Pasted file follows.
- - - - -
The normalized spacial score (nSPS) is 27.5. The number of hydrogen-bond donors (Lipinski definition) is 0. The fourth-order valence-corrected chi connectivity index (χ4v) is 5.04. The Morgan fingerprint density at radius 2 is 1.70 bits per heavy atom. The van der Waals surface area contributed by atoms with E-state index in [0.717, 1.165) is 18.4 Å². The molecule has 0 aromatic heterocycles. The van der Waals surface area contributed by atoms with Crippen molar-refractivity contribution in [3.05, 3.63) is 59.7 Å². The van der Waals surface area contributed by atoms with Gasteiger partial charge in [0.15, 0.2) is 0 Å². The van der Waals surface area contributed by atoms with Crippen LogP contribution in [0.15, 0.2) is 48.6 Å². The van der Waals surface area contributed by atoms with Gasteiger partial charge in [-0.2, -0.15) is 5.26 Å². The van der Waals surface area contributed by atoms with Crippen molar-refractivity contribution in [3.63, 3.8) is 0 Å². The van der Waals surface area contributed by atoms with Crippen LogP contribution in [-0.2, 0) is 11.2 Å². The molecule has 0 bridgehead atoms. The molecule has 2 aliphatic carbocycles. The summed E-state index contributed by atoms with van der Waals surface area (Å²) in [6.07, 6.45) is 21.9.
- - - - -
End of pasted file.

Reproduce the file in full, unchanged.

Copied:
The normalized spacial score (nSPS) is 27.5. The number of hydrogen-bond donors (Lipinski definition) is 0. The fourth-order valence-corrected chi connectivity index (χ4v) is 5.04. The Morgan fingerprint density at radius 2 is 1.70 bits per heavy atom. The van der Waals surface area contributed by atoms with E-state index in [0.717, 1.165) is 18.4 Å². The molecule has 0 aromatic heterocycles. The van der Waals surface area contributed by atoms with Crippen molar-refractivity contribution in [3.05, 3.63) is 59.7 Å². The van der Waals surface area contributed by atoms with Gasteiger partial charge in [0.15, 0.2) is 0 Å². The van der Waals surface area contributed by atoms with Crippen LogP contribution in [0.15, 0.2) is 48.6 Å². The van der Waals surface area contributed by atoms with Gasteiger partial charge in [-0.2, -0.15) is 5.26 Å². The van der Waals surface area contributed by atoms with Crippen molar-refractivity contribution in [3.63, 3.8) is 0 Å². The van der Waals surface area contributed by atoms with Crippen LogP contribution in [-0.2, 0) is 11.2 Å². The molecule has 0 bridgehead atoms. The molecule has 2 aliphatic carbocycles. The summed E-state index contributed by atoms with van der Waals surface area (Å²) in [6.07, 6.45) is 21.9.